Slovenians Find Success in Nepal

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The south pillar of Drohmo (22,490 feet), with the new Slovenian line in red, their descent route in green, and the 1998 British route in black. Photo by Mitja Šorn.

The south pillar of Drohmo (22,490 feet), with the new Slovenian line in red, their descent route in green, and the 1998 British route in black. Photo by Mitja Šorn.

A six-member Slovenian team managed four new routes in the Kangchenjunga area of northeastern Nepal, after failing to reach the base of its original objective. The Slovenians arrived in the area in late September, hoping to climb Kangbachen (7,902 meters), but unstable moraine on the Ramtang Glacier prevented their porters from reaching base camp. Switching gears, they moved to the Pangpema area, where several members of the team had climbed in 2002.

Aleš Koželj and Mitja Šorn succeeded on a new line on the south pillar of Drohmo (6,855 meters/22,490 feet), close to the Roger Mear–Doug Scott route from 1998. After two days and about 2,600 feet of climbing on steep snow and ice, they reached the ridge and a subsidiary peak, but, like the British team, were unable to climb to the main summit (6,886m). Finding great snow conditions, they downclimbed the face by another line, farther to the right.

After unsuccessful attempts on the north faces of Ramthang Chang (Wedge Peak) and Kirat Chuli (Tent Peak), Aleš Koželj, Tine Cuder, and Matej Kladnik climbed a new route on the south face of Drohmo East (6,995 meters) in eight hours, returning to base camp the same day. They called the 3,000-foot Smrdljiva sled (Stinking Trail, TD+, with steep ice and M4 mixed climbing).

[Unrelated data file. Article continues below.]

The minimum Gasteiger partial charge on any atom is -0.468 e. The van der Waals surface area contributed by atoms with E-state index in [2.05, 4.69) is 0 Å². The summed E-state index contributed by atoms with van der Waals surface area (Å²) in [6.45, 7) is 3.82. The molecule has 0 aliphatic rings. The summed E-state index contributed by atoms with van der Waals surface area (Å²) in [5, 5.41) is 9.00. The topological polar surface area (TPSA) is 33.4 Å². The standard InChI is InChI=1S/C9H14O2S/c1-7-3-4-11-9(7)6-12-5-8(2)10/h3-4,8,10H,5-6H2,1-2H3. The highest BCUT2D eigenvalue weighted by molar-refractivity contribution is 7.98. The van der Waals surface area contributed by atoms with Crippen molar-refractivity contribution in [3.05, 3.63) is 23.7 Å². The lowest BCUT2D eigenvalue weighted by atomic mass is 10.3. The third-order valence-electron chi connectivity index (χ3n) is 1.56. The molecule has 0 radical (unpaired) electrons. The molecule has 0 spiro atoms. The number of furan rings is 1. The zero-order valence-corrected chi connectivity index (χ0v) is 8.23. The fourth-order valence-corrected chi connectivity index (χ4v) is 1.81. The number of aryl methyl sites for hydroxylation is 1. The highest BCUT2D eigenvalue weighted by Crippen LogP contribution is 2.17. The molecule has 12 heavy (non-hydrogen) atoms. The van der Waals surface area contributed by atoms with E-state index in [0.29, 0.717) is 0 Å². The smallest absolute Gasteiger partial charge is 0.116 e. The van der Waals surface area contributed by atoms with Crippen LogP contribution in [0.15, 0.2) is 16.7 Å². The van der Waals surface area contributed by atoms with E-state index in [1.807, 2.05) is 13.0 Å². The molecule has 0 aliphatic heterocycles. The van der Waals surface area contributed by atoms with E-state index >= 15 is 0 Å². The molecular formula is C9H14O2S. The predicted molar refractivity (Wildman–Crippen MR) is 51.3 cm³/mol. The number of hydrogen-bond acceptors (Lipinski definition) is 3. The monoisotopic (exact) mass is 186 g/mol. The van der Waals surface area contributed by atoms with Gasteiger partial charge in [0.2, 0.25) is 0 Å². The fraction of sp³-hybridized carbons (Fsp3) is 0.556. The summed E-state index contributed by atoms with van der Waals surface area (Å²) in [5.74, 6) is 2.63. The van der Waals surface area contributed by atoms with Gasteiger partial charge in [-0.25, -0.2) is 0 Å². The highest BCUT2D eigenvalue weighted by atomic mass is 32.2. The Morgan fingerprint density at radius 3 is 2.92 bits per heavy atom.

Mitja Šorn leads steep ice on the south pillar of Drohmo. Photo by Aleš Koželj.

Mitja Šorn leads steep ice on the south pillar of Drohmo. Photo by Aleš Koželj.

Boris Lorencic and Miha Valic acclimatizated on Pangpema Peak (6,068m) and the first ascent of an unnamed, 6,630-meter (21,750-foot) peak along the southeast ridge of Pathibhara (Pyramid Peak), via 45-degree snow slopes.

After a few days of rest, they made the first ascent of the southwest face of Pathibhara (7,140 meters/23,425 feet). It took two days to reach the remote basin under the face, and then they spent two days on the climb, bivouacking at 6,900 meters under a steep, 65-foot rock band that they overcame the next morning to reach the summit. This was the first ascent of Pathibhara from Nepal and probably the second ascent of the main peak. (An Indian-Japanese expedition climbed it from Sikkim in 1993.) They descended via the same route and returned to base camp after a five-day round trip.

Koželj and Valič had previously climbed in this area with a large group in 2002, an expedition marred by a serious incident of Maoist extortion, including a brief period of incarceration. To avoid encountering the Maoists during their trek out, the team was forced to charter a helicopter out of the region.

Dates of Ascents: October 2007

Sources: Miha Valic, American Alpine Journal, EverestNews.com

Beautiful mixed ground near the top of the south face of Drohmo East (22,950 feet), which three Slovenian alpinists climbed in just eight hours. Photo by Tine Cuder.

Slovenians Find Success in Nepal

The southwest face of Pathibhara (23,425-feet), with the Lorenčič-Valič line marked. They made the first ascent of the peak from Nepal and probably the second overall. Photo by Miha Valič.

Slovenians Find Success in Nepal

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